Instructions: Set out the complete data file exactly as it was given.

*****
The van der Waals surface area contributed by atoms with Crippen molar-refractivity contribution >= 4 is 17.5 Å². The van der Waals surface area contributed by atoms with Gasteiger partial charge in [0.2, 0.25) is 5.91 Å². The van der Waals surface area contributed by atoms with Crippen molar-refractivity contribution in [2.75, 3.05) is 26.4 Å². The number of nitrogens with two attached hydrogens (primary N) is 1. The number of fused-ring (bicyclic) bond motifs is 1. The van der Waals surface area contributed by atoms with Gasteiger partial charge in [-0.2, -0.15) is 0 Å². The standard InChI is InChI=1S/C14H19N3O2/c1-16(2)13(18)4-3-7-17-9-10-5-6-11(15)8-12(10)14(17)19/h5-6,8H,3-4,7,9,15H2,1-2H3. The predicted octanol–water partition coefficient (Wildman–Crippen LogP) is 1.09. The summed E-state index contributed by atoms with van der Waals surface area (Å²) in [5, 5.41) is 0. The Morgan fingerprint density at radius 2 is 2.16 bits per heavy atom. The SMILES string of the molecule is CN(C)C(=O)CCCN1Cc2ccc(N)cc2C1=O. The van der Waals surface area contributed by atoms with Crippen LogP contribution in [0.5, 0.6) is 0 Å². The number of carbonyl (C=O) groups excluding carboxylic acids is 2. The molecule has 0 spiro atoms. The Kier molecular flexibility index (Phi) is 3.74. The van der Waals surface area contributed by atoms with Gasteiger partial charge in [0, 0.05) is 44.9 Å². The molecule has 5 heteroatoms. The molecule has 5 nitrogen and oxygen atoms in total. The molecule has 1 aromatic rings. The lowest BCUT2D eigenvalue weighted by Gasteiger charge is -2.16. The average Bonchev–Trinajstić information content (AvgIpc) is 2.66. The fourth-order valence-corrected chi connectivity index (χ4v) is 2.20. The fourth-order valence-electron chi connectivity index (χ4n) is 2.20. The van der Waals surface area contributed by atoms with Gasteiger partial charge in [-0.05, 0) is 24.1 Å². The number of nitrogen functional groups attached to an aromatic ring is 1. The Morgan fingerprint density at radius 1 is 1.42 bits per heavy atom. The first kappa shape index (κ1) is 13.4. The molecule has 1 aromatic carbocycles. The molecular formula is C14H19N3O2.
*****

The van der Waals surface area contributed by atoms with Crippen molar-refractivity contribution >= 4 is 17.5 Å². The van der Waals surface area contributed by atoms with Gasteiger partial charge in [0.2, 0.25) is 5.91 Å². The van der Waals surface area contributed by atoms with Crippen molar-refractivity contribution in [2.75, 3.05) is 26.4 Å². The number of nitrogens with two attached hydrogens (primary N) is 1. The number of fused-ring (bicyclic) bond motifs is 1. The van der Waals surface area contributed by atoms with Gasteiger partial charge in [-0.2, -0.15) is 0 Å². The standard InChI is InChI=1S/C14H19N3O2/c1-16(2)13(18)4-3-7-17-9-10-5-6-11(15)8-12(10)14(17)19/h5-6,8H,3-4,7,9,15H2,1-2H3. The predicted octanol–water partition coefficient (Wildman–Crippen LogP) is 1.09. The summed E-state index contributed by atoms with van der Waals surface area (Å²) in [5, 5.41) is 0. The Morgan fingerprint density at radius 2 is 2.16 bits per heavy atom. The SMILES string of the molecule is CN(C)C(=O)CCCN1Cc2ccc(N)cc2C1=O. The van der Waals surface area contributed by atoms with Crippen LogP contribution in [0.5, 0.6) is 0 Å². The number of carbonyl (C=O) groups excluding carboxylic acids is 2. The molecule has 0 spiro atoms. The Kier molecular flexibility index (Phi) is 3.74. The van der Waals surface area contributed by atoms with Gasteiger partial charge in [0, 0.05) is 44.9 Å². The molecule has 5 heteroatoms. The molecule has 5 nitrogen and oxygen atoms in total. The molecule has 1 aromatic rings. The lowest BCUT2D eigenvalue weighted by Gasteiger charge is -2.16. The average Bonchev–Trinajstić information content (AvgIpc) is 2.66. The fourth-order valence-corrected chi connectivity index (χ4v) is 2.20. The fourth-order valence-electron chi connectivity index (χ4n) is 2.20. The van der Waals surface area contributed by atoms with Gasteiger partial charge in [-0.05, 0) is 24.1 Å². The number of nitrogen functional groups attached to an aromatic ring is 1. The Morgan fingerprint density at radius 1 is 1.42 bits per heavy atom. The first kappa shape index (κ1) is 13.4. The molecule has 1 aromatic carbocycles. The molecular formula is C14H19N3O2.